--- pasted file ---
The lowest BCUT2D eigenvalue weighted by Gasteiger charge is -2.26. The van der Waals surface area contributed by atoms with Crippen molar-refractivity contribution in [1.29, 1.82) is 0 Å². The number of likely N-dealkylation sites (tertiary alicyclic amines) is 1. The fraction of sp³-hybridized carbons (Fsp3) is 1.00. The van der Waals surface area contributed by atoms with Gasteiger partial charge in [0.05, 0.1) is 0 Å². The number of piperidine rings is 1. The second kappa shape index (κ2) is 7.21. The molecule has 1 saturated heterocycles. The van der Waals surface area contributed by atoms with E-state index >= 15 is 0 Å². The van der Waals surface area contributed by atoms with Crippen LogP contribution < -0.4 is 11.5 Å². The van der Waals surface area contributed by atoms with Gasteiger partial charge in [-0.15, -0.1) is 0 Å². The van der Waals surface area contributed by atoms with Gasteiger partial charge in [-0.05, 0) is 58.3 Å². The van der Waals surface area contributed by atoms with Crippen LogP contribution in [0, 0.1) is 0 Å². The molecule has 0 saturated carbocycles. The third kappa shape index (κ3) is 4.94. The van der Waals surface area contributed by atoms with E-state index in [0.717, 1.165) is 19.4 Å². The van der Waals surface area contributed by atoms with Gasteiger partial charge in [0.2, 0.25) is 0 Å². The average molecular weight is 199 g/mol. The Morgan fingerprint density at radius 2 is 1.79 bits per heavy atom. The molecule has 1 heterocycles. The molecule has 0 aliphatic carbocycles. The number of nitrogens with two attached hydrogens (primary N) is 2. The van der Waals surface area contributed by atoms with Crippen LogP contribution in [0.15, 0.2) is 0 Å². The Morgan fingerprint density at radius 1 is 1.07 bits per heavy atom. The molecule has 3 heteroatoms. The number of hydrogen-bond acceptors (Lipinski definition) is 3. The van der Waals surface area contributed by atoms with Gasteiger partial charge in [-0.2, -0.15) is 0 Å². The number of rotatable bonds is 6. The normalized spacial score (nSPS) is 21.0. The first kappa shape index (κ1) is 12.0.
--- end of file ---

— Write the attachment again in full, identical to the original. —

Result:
The lowest BCUT2D eigenvalue weighted by Gasteiger charge is -2.26. The van der Waals surface area contributed by atoms with Crippen molar-refractivity contribution in [1.29, 1.82) is 0 Å². The number of likely N-dealkylation sites (tertiary alicyclic amines) is 1. The fraction of sp³-hybridized carbons (Fsp3) is 1.00. The van der Waals surface area contributed by atoms with Gasteiger partial charge in [0.05, 0.1) is 0 Å². The number of piperidine rings is 1. The second kappa shape index (κ2) is 7.21. The molecule has 1 saturated heterocycles. The van der Waals surface area contributed by atoms with E-state index >= 15 is 0 Å². The van der Waals surface area contributed by atoms with Crippen LogP contribution < -0.4 is 11.5 Å². The van der Waals surface area contributed by atoms with Gasteiger partial charge in [-0.15, -0.1) is 0 Å². The van der Waals surface area contributed by atoms with Gasteiger partial charge in [-0.05, 0) is 58.3 Å². The van der Waals surface area contributed by atoms with Crippen LogP contribution in [0, 0.1) is 0 Å². The molecule has 0 saturated carbocycles. The third kappa shape index (κ3) is 4.94. The van der Waals surface area contributed by atoms with E-state index in [0.717, 1.165) is 19.4 Å². The van der Waals surface area contributed by atoms with Gasteiger partial charge in [0.2, 0.25) is 0 Å². The average molecular weight is 199 g/mol. The Morgan fingerprint density at radius 2 is 1.79 bits per heavy atom. The molecule has 1 heterocycles. The molecule has 0 aliphatic carbocycles. The number of nitrogens with two attached hydrogens (primary N) is 2. The van der Waals surface area contributed by atoms with Crippen LogP contribution in [0.15, 0.2) is 0 Å². The Morgan fingerprint density at radius 1 is 1.07 bits per heavy atom. The molecule has 3 heteroatoms. The number of hydrogen-bond acceptors (Lipinski definition) is 3. The van der Waals surface area contributed by atoms with Gasteiger partial charge in [-0.2, -0.15) is 0 Å². The number of rotatable bonds is 6. The normalized spacial score (nSPS) is 21.0. The first kappa shape index (κ1) is 12.0.